Tuesday, November 21, 2006

Turtle Island

Turtle Island is for the birds ... officially
DAVID LAUDERDALE, Packet columnist
Published Sunday, November 19, 2006

Finally, some good news about coastal birds -- too often reported clinging to life on a wing and a prayer because bulldozers don't make good nesting sites.
Turtle Island between Daufuskie Island and Savannah has been designated an Important Bird Area.

A flock of local and state bird enthusiasts were to cross the waters to Daufuskie Island on Saturday to toast this good news about one of the last remaining undisturbed barrier-island beaches in South Carolina.

Turtle Island is uninhabited by humans, and the birds are making the most of it. That's crucial as the Lowcountry becomes urbanized at an alarming rate.

To be an Important Bird Area speaks loudly for the value of land conservation. But it doesn't carry a big stick. It's not a politically binding designation that would hold up in court.
It simply recognizes the 1,720-acre island as an important nesting, resting or foraging place for shorebirds. It is a safe haven for the piping plover, which is protected under the
Endangered Species Act, and three other birds on Audubon's "watch list": the American oyster catcher, Wilson's plover and the red knot. And at least 1,000 birds from seven other species, including the black-bellied plover and the least tern, occupy the island at least part of the year.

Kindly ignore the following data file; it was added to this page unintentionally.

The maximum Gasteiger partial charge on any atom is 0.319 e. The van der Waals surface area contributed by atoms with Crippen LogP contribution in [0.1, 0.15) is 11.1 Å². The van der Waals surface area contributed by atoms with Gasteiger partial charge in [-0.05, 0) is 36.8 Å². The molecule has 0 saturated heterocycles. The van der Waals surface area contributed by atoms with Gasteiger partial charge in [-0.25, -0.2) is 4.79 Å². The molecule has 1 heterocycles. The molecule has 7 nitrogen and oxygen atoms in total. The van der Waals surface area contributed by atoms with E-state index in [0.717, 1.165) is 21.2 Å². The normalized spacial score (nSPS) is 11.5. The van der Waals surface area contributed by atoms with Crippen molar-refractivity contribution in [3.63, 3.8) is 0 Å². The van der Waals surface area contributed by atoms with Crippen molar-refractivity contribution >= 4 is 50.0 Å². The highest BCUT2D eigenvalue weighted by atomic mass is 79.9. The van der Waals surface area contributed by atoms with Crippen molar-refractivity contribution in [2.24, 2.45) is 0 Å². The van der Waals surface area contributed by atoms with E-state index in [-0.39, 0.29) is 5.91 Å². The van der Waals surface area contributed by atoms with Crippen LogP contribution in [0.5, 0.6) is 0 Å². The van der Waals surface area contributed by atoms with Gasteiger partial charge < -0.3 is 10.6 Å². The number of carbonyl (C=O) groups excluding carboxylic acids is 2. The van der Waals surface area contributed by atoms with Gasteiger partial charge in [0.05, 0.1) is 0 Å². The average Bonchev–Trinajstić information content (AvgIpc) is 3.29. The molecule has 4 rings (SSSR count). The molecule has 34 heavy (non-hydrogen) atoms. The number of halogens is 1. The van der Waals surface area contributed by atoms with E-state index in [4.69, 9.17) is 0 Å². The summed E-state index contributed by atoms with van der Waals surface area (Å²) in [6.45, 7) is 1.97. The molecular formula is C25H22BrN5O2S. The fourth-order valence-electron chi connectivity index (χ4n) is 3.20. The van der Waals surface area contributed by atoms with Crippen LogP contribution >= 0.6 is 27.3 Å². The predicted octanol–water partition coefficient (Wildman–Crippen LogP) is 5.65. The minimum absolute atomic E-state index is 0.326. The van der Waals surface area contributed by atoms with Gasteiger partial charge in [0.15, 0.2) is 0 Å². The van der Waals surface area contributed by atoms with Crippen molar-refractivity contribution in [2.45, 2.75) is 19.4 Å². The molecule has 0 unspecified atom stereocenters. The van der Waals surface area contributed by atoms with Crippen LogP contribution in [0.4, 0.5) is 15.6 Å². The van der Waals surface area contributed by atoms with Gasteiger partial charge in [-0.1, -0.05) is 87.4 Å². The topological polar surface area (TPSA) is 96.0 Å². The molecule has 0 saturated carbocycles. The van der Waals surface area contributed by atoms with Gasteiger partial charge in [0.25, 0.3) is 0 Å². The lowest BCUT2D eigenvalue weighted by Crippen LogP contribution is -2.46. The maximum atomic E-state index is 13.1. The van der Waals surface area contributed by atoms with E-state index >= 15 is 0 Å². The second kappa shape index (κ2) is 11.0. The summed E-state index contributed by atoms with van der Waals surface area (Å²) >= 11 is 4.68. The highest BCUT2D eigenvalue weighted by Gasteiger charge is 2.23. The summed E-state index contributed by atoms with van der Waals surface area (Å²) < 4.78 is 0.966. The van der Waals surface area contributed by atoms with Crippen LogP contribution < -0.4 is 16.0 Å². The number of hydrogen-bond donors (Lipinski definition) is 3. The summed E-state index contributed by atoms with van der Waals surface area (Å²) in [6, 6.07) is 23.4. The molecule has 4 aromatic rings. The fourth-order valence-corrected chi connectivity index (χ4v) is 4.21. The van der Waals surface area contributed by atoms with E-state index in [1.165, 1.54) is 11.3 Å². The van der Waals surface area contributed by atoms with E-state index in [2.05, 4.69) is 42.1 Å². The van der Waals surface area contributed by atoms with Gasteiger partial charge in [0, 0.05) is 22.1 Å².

The Turtle Island success story really started on Dec. 1, 1975. That's when the old Union Camp, now part of International Paper, donated it to The Nature Conservancy. It quickly was transferred to the S.C. Department of Natural Resources and is now the Turtle Island Wildlife Management Area.

Tom Murphy, a DNR biologist, sees the new designation as proof of his agency's good stewardship and careful monitoring of birds. Audubon South Carolina has been working for years to identify Important Bird Areas. Turtle Island is the 41st site in the state, covering a total of 1 million acres. Others nearby are the Sea Pines Forest Preserve, the Pinckney Island and Savannah National Wildlife refuges, Bay Point Island on Port Royal Sound, and the Webb Wildlife Management Area near Ridgeland.

And when we talked Friday, Murphy shared more good news about birds in our neck of the Lowcountry: The population of sea birds -- gulls, pelicans and terns -- is starting to bounce back after declining for many years.

A new man-made island near the Savannah River jetties helps. The 5-acre Tompkins Island is a mound of the cleanest sand dredged by the U.S. Army Corps of Engineers to deepen the Savannah River channel. This made-to-order Club Med for birds was finished two years ago, and the hanky-panky started immediately. Within two months, 1,700 pairs of birds were nesting there. This year, it's up to 5,000 pairs. And due to a lack of predators on the island that's almost a mile offshore, the birds are "very productive," Murphy said.

Public awareness and involvement is more important than ever. Ann Shahid, the Important Bird Areas coordinator for Audubon South Carolina, needs volunteers to monitor bird populations. She can be reached at ashahid@audubon.org, or 843-462-2150.
Lowcountry residents need the birds, and they need us. If the birds are healthy, so are we.


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